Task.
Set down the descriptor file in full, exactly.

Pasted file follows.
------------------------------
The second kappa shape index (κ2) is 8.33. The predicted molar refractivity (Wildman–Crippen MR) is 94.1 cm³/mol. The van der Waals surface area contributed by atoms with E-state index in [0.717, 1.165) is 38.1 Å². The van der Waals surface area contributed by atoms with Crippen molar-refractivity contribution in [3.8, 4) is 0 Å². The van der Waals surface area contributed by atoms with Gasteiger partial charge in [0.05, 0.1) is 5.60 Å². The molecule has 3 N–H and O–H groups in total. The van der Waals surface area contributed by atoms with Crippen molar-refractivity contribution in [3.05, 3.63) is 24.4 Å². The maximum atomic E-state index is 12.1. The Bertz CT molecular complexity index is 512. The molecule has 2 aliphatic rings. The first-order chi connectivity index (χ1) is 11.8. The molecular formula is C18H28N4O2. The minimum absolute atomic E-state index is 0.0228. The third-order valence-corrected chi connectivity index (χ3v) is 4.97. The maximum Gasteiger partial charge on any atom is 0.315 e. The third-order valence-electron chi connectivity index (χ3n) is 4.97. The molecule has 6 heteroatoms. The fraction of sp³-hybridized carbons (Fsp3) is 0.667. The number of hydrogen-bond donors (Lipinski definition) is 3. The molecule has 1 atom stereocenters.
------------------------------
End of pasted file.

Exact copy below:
The second kappa shape index (κ2) is 8.33. The predicted molar refractivity (Wildman–Crippen MR) is 94.1 cm³/mol. The van der Waals surface area contributed by atoms with E-state index in [0.717, 1.165) is 38.1 Å². The van der Waals surface area contributed by atoms with Crippen molar-refractivity contribution in [3.8, 4) is 0 Å². The van der Waals surface area contributed by atoms with Gasteiger partial charge in [0.05, 0.1) is 5.60 Å². The molecule has 3 N–H and O–H groups in total. The van der Waals surface area contributed by atoms with Crippen molar-refractivity contribution in [3.05, 3.63) is 24.4 Å². The maximum atomic E-state index is 12.1. The Bertz CT molecular complexity index is 512. The molecule has 2 aliphatic rings. The first-order chi connectivity index (χ1) is 11.8. The molecular formula is C18H28N4O2. The minimum absolute atomic E-state index is 0.0228. The third-order valence-corrected chi connectivity index (χ3v) is 4.97. The maximum Gasteiger partial charge on any atom is 0.315 e. The third-order valence-electron chi connectivity index (χ3n) is 4.97. The molecule has 6 heteroatoms. The fraction of sp³-hybridized carbons (Fsp3) is 0.667. The number of hydrogen-bond donors (Lipinski definition) is 3. The molecule has 1 atom stereocenters.